Saturday, October 14, 2017

Kostenki-14's Craniofacial Morphology

Saw this post over at Eurogenes and felt I had to read the study being shared. The study Eurogenes' author shared makes two main claims:


  • That Kostenki-14, a 36,200-38,700 year old European, does not look like Papuans and Melanesians (Australo-Melanesians) as previously claimed by authors such as M.M Gerasimov and G.F. Gebets.

  • That Kostenki-14 supposedly fits with what they call the "Caucasian complex".

The first statement would make some sense and, as far as I recall, craniometric data on other Upper-Paleolithic Europeans didn't tend to imply a strong similarity to Papuans or Melanesians or the like.  So, it would be rather odd if Kostenki-14 looked a lot like those populations. He'd be something of a strange outlier, I believe. Gerasimov and company seem to have just exaggerated the affinities based on certain traits Kostenki-14 has like marked alveolar prognathy which this new paper, for the record, finds he does actually have going.

M.M. Gerasimov (left) and A.N. Rogachev during work at Kostenki 14 site (Markina Gora), 1954.

The second statement, however, is what's suspect. Firstly, if we're talking about a so-called "Caucasian complex" where Kostenki-14 seems overall more similar to various pre-historic Europeans than to Southeast Asians, Ryukuans, Papuans and Melanesians then it seems clear that he would fit within such a complex and prove to, overall, share more craniofacial similarities with fellow pre-historic (and probably even modern) Europeans but it's otherwise clear that he does not actually fit into the more modern definition of what constitutes being "Caucasoid" in cranioform:

The position of the Kostenki 14 man in the CV I–II space is illustrated by a graph (see Fig. 1a): this individual, by the sum of craniometric indicators, is unambiguously characterized by the European complex of characters and shows no noticeable deviation toward tropical groups. Note that we are not speaking about its full similarity to any individual ancient European series. On the contrary, the results of our analysis show a sufficiently noticeable anthropological distinctness, which CV IV demonstrates (see Table 1). It separates the Kostenki 14 individual from all the series included in the analysis (see Fig. 1b). The size of differences is very great, amounting to 43% of the total variability range according to CV IV. This vector practically fully depends on one character, namely, the nose height, which is extremely small in the Kostenki 14 individual. Interestingly, the face height in this case is of little significance.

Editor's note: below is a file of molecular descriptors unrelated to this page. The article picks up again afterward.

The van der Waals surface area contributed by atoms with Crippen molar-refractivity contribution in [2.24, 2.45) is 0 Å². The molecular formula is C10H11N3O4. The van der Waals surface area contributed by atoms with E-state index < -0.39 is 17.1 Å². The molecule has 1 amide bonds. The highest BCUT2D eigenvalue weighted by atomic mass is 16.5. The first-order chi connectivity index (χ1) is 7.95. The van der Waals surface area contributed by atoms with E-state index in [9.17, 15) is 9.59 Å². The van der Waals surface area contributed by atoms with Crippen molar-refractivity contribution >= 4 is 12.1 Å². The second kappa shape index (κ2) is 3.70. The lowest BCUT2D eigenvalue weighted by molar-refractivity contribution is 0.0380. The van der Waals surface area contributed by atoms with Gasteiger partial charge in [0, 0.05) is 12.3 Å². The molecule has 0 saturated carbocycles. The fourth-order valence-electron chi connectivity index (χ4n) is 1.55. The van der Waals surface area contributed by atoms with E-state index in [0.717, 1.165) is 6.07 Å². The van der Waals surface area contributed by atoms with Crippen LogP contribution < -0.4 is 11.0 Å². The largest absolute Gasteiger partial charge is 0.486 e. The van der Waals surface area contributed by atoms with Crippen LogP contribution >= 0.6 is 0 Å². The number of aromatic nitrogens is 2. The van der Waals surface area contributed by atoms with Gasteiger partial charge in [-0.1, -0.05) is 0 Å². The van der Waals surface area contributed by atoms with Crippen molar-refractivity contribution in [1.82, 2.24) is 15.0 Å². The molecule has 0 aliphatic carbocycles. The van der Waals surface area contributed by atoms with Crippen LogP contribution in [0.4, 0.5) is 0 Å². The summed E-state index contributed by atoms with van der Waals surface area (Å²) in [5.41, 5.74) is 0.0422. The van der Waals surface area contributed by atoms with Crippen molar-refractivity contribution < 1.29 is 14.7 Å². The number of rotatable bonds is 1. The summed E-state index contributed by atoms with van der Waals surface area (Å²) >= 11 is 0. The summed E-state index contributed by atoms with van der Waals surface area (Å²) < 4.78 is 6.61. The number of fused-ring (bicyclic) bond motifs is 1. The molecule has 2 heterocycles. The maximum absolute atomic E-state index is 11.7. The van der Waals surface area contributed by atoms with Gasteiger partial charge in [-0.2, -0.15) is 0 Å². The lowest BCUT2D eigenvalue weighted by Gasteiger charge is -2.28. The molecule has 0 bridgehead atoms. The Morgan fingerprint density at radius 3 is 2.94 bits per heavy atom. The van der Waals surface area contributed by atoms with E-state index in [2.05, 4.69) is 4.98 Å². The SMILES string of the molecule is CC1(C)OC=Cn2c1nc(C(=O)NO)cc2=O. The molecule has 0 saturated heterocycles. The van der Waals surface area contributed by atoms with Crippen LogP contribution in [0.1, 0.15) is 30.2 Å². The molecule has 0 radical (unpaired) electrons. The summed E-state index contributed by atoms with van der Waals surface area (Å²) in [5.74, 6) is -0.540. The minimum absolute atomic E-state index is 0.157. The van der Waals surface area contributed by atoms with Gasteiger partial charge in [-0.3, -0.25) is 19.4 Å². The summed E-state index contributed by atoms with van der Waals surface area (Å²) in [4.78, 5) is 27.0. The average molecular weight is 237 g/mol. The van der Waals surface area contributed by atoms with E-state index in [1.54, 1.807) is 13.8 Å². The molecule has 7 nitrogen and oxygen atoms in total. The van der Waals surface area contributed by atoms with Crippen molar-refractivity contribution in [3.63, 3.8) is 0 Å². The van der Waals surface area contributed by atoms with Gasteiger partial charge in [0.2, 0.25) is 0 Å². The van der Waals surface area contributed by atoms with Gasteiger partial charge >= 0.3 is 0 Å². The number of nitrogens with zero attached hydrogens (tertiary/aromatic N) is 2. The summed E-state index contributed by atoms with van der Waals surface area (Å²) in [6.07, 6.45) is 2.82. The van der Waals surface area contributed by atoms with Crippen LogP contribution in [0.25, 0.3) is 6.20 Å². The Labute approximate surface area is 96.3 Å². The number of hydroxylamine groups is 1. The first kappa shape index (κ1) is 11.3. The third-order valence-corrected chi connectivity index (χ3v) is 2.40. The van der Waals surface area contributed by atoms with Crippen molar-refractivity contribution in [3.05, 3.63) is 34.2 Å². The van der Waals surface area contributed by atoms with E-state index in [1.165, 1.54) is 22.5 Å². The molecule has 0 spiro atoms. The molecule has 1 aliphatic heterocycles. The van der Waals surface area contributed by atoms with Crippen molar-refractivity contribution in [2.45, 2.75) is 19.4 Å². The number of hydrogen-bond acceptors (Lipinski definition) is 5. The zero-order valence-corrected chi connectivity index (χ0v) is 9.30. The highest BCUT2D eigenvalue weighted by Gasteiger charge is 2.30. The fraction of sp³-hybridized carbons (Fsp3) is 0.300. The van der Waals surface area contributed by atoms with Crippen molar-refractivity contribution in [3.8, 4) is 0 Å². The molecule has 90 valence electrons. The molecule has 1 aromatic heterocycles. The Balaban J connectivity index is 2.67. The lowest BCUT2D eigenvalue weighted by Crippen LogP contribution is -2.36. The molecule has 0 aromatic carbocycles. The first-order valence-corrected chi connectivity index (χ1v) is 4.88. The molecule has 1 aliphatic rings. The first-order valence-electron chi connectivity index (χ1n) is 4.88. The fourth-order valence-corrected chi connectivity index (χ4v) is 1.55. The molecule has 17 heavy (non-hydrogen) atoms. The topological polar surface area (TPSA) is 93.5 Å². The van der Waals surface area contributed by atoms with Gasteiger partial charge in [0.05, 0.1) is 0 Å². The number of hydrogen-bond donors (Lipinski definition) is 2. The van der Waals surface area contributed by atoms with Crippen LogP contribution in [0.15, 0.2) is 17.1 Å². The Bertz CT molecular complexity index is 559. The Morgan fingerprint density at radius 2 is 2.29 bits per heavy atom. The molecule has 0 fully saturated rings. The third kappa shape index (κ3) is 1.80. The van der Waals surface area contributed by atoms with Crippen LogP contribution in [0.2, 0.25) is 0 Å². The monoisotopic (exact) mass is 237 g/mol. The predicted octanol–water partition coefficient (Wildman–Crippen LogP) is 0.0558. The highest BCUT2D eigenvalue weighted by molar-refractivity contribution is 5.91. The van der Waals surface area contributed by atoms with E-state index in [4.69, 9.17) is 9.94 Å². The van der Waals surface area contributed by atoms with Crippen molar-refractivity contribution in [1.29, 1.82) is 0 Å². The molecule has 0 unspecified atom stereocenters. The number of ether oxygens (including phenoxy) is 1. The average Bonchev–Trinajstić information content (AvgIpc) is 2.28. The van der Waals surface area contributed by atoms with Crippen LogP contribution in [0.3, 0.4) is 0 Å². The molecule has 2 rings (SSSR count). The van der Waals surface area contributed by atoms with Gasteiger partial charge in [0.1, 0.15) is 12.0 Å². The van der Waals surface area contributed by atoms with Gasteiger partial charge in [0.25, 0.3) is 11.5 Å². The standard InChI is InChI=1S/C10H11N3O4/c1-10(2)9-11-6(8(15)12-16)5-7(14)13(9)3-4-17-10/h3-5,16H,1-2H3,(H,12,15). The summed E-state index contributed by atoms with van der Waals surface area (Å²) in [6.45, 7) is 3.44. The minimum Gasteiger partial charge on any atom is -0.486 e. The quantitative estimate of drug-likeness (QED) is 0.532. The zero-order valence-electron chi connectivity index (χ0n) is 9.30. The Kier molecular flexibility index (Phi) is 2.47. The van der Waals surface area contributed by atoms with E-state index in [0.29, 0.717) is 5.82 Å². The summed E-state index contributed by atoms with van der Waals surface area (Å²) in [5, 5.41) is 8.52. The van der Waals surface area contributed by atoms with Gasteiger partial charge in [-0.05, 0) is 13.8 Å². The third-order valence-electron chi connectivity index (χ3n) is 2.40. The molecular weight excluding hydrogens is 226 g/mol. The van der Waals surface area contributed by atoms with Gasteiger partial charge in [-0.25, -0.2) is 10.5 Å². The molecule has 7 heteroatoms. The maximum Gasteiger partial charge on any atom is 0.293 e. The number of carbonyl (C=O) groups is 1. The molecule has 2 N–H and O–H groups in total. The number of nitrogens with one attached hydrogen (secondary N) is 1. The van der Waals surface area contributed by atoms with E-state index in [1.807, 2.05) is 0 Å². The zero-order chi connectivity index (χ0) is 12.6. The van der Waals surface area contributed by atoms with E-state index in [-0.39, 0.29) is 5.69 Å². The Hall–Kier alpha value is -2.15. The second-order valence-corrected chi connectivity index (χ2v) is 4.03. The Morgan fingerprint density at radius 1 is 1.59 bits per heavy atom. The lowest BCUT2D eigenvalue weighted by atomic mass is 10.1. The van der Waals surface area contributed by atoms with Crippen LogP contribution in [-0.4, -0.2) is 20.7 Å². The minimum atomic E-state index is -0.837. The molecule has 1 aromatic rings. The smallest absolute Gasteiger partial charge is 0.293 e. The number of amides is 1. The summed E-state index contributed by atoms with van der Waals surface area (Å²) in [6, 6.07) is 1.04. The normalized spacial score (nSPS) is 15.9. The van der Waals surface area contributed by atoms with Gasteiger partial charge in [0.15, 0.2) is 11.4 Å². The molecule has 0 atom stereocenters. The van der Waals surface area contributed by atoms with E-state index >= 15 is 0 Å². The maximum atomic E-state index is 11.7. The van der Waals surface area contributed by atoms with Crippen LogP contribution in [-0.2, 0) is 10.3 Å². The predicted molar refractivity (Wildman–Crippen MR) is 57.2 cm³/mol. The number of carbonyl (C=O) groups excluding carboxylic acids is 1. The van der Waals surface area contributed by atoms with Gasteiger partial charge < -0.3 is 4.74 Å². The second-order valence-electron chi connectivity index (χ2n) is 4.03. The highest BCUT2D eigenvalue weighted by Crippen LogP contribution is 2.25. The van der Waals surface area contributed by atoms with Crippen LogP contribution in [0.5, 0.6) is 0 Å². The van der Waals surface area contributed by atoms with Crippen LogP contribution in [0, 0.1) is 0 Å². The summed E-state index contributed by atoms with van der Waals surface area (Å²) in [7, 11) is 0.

As someone who was once quite interested in craniometrics (and still somewhat am); I'd seen Kostenki-14's skull years ago and how low his nose height in particular seemed even at face-value was never lost on me:



Simply compare that to this archetypal example of a modern male "Caucasoid" skull of European origin from Bone Clones Inc., Osteological Reproductions:


Just so some are following, having just this much of an outlier nose height would would disqualify him from being an actual "Caucasoid" in the more traditional and modern craniofacial sense of the term, and this without even going into other ways in which he looks distinct such as his marked alveolar prognathism and likely rather paleolithic robusticity.

Kostenki-14 reconstruction by M.M. Gersasimov

Now, finally, there's one other statement that really stuck-out to me in the Eurogenes post and that's that Mikhail Mikhaylovich Gerasimov's reconstruction of Kostenki-14 is wrong. This is not true, as far as I know. The Russian paper doesn't even touch upon the reconstruction's validity (they actually display it without any sort of refutation against it in their study); all they seem to refute about Gerasimov's previous work on Kostenki-14 is the morphological affinity Gerasimov and company noted toward groups such as Australo-Melanesians.

The types of reconstructive techniques Gerasimov employed have been reportedly rather accurate. And reconstruction itself, when done right, can definitely be more of a science than an art.

Kostenki 14's location on map
But also, reconstruction is a different matter entirely from the sorts of craniometric measurements conducted in this new paper or that were once put together by Gerasimov and others. Their measurements or findings in that respect being off and overstating an affinity toward Australo-Melanesians does not actually play into how accurately they reconstructed Kostenki-14's looks. Though I would be interested to see other anthropologists take a crack at reconstructing Kostenki 14 in the future.

But all in all, he wasn't "Caucasoid" in the traditional sense and yes; that reconstruction, as far as we know, was roughly what he looked like in terms of facial features.

References:

1. The Upper Paleolithic Man from Markina Gora: Morphology vs. Genetics?, Khartanovich and Zubova 2017

2. Facial reconstruction – anatomical art or artistic anatomy?, Wilkson 2010

3. Facial Reconstruction, Jenny Omstead 2011

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